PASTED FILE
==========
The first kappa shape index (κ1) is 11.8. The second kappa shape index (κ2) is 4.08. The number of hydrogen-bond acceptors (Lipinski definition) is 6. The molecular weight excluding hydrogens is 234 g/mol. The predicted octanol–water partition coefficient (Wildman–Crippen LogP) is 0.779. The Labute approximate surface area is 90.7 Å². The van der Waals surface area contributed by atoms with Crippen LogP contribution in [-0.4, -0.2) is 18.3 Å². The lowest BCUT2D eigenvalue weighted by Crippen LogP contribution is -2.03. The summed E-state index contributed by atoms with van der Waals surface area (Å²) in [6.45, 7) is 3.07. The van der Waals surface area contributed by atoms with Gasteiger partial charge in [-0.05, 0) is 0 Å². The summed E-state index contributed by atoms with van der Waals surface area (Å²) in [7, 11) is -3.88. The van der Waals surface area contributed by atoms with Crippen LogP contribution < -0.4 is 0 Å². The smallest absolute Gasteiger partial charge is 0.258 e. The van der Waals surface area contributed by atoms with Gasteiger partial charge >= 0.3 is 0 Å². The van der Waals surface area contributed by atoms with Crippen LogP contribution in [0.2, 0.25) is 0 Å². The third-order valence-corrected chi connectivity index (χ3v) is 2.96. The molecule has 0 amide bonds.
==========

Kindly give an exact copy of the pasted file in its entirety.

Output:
The first kappa shape index (κ1) is 11.8. The second kappa shape index (κ2) is 4.08. The number of hydrogen-bond acceptors (Lipinski definition) is 6. The molecular weight excluding hydrogens is 234 g/mol. The predicted octanol–water partition coefficient (Wildman–Crippen LogP) is 0.779. The Labute approximate surface area is 90.7 Å². The van der Waals surface area contributed by atoms with Crippen LogP contribution in [-0.4, -0.2) is 18.3 Å². The lowest BCUT2D eigenvalue weighted by Crippen LogP contribution is -2.03. The summed E-state index contributed by atoms with van der Waals surface area (Å²) in [6.45, 7) is 3.07. The van der Waals surface area contributed by atoms with Gasteiger partial charge in [-0.05, 0) is 0 Å². The summed E-state index contributed by atoms with van der Waals surface area (Å²) in [7, 11) is -3.88. The van der Waals surface area contributed by atoms with Crippen LogP contribution < -0.4 is 0 Å². The smallest absolute Gasteiger partial charge is 0.258 e. The van der Waals surface area contributed by atoms with Gasteiger partial charge >= 0.3 is 0 Å². The van der Waals surface area contributed by atoms with Crippen LogP contribution in [0.2, 0.25) is 0 Å². The third-order valence-corrected chi connectivity index (χ3v) is 2.96. The molecule has 0 amide bonds.